A friend recently asked me what Process Theology is. No one process theology believer has quite the same understanding of it because it evolves as we seek to understand God better.
For instance, many people have a problem with the problem of evil in the world. Something like the holocaust makes some people wonder "Where was God?" It sometimes makes agnostic or atheists of thinking people or those who suffer terribly like the Jews during the holocaust.
Here is just a beginning of my belief system.
Theology appeals to me because it attempts to answer the age old
question of why bad things happen to good people. To me, it makes sense
and it has good ethics.
I believe the God of process theology does everything
within God’s power to work for the good
without violating human agency. That power of God is persuasive and
Dominion has proved to be a tragic theological model for
understanding our ethical relationship to the world.
says that God is love and loves perfectly. God suffers with the world
and calls us to share a vision of the good and the beautiful but waits
for our free response to God’s Spirit. God cannot override our freedom
but hopes and tries to persuade us to create the best we can be from each choice that we make.
Process believers believe God is
omniscient and knows everything there is to know perfectly but knows the
future as open, as a range of possibilities and probabilities, not as
fixed or settled. God hopes we will choose the good but struggles to
reach us through the dark glass that often obscures our vision. I believe that dark glass is our selfishness and poor choices. But I also believe God
does everything within God’s power to bring about the good without
violating our free agency.
Of course, we have hands and God does not. Or rather, when hands are needed God must rely on the hands of creatures to do God's work. Yes, God has power. God's power in infinitely greater than ours, and very different. God's creative power sustains the universe. Yet, it is only through the creatures of the world that God has hands.
Many people who who respond initially to process theology say a God who does not have the power to control the world is not really God. perhaps this is an understandable reaction given our tradition, but we should think past that idea. Is it power to control that earns worship? Fundamentally, is it the power that leads us to love God and worship God? Or is it the love of God that leads us to love God and to worship God and to be willing to commit our lives to God's service?
For me, the only kind of awe that is authentic worship is the awe that is inspired by great goodness or great values. A Christian God would have to be one that sets the standard with infinite love.
God is with us in our moments of greatest guilt and despair, yet God's love for us never wavers. In each moment, God takes in our feelings and decisions and responds to them by calling us to redeem from these experiences whatever good can be gotten, and to move from them in directions that can, in the future, yield much greater good.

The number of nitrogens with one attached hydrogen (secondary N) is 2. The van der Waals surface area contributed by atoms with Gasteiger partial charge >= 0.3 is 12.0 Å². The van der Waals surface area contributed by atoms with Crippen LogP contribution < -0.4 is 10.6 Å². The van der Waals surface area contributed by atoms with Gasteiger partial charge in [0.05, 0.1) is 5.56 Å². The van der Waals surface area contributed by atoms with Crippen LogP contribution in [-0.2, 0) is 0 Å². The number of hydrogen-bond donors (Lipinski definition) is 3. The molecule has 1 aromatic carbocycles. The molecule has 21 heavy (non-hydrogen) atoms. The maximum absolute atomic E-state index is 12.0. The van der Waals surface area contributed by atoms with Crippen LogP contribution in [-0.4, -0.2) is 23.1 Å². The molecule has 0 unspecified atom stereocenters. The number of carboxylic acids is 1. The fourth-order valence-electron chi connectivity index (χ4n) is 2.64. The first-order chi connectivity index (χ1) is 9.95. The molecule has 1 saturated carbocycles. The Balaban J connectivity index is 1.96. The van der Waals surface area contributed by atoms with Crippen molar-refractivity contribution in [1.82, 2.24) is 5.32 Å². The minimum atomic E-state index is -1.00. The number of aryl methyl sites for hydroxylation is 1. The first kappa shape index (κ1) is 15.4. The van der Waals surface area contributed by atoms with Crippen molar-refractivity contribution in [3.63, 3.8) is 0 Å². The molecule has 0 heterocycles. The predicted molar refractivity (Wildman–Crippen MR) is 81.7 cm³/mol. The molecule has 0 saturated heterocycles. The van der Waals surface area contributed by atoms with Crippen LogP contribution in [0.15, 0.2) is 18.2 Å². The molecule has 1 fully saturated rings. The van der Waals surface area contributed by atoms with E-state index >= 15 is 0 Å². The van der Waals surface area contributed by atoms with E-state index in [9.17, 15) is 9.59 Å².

And after all, if God were in complete control, what need would God have of our service? God is calling us to work with God in the world. Certainly Jews and Christians have understood that building the kingdom is a cooperative effort between God and people.
God will be with us in each moment, sharing our struggles, sharing our experiences with sin and suffering, and loving us in the midst of them all.
Fortunately most of us do not let the traditional "solutions" to the problem of evil direct our ethics. If we did we might think that if God sees it as wise and loving to allow a child to be crushed by a truck then we should too, After all, our theologies do have some impact on our lives and decisions. A glaring example of this is found regarding the nuclear arms race. Some fundamentalist preachers have publicly said that nuclear war will bring about the coming kingdom of God and the return of Jesus. If that were so, nuclear war would be a good thing so why don't we rush to push the button.
Such a theology suffers from the sickness of despair.
Process theology preserves our obvious commonsense values. It acknowledges the crucial distinction between good and evil (however blurry that may be at times) and affirms that God works with all of God's resources for the good and against evil. Our love, at it's best, really is like, or at least analogous to, God's love.
We should not act like the God of classical theology. We should not stand by while people suffer evils we could prevent. But we should act like the God of process theology doing what lies within our power to prevent evil and ease suffering.
There's more, of course, but I'll add to this as I think about it.